Tom Smart, Deseret News
Brad Dillon and Gary Venz participate in the United Way Day of Caring. Utah ranks first in the nation in the rate of voluntarism.
Last week the Corporation for National and Community Service issued its first annual study of Civic Life in America. The report is chock full of mostly good news about our community. Utah ranked first nationwide in the rate of voluntarism and first nationwide in how often we help our neighbors. Among major metropolitan areas, Salt Lake City ranked No. 1 in "working with neighbors." And more Utah citizens donated funds to charitable and religious organizations than did citizens of any other state.
Indeed, no other state is close to taking Utah's top spots for these issues. While the average national volunteer rate was 26.5 percent, Utah's was 44.2 percent. The next closest state, Iowa, had a volunteer rate of 37.8 percent. While the average national rate for donating funds of $25 or more was 49.9 percent of the population, Utah's rate was 70.9 percent. The next closest state, Connecticut, had a fund donation rate of 62.2 percent. And the statistics show that Utah's voluntarism and giving have increased even during the recession.
But the report also provides one jarring finding about civic life in Utah: our abysmal voter participation. For voting, Utah ranks 43rd in the nation. Nationally, 58.2 percent of those estimated to be of voting age voted in the 2008 elections. In Utah, the figure was 50.7 percent. In order to be counted among the top 10 states, we would have needed a 65.2 percent turnout.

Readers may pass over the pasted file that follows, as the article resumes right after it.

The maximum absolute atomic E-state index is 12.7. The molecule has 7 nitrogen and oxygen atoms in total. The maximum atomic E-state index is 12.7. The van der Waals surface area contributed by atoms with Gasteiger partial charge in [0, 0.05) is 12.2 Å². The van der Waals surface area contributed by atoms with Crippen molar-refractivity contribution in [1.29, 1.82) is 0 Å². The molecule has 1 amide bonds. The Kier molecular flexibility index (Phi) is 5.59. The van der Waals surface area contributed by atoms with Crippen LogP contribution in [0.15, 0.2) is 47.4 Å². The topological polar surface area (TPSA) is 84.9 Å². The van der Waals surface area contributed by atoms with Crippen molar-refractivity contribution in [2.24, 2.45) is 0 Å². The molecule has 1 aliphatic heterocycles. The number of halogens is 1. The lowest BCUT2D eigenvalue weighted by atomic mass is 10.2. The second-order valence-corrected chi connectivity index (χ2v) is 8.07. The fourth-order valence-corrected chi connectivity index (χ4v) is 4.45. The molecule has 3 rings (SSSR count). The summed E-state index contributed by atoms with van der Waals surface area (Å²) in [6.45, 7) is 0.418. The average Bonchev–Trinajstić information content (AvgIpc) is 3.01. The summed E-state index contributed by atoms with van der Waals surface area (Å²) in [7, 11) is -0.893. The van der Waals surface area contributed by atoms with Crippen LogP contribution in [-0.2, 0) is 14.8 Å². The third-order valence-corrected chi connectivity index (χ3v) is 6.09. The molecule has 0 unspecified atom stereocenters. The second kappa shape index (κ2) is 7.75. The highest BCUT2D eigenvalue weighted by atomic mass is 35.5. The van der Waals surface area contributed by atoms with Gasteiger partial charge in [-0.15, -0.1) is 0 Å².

Perhaps Utah can't be tops in every category. But what is so strikingly odd about Utah's low voter participation is that the other measures of voluntarism highlighted in this study are usually tightly correlated with voter turnout. And the study bears this out. Of the top-10 states for voluntarism, six are also top-10 states for voter turnout and the others have above-average turnout — except for Utah.
This study doesn't explore why Utahns aren't voting. But here are some competing hypotheses. Perhaps Utahns are so satisfied with their elected officials that they have not felt the need to express themselves through voting. Alternatively, perhaps Utahns have determined that the current political system doesn't provide genuinely competitive choices and voting is futile. The reasons for not voting may be as different as each non-voter in the state. Whatever the reasons, Utah's low voter turnout is not a healthy indicator for a state with such a big heart.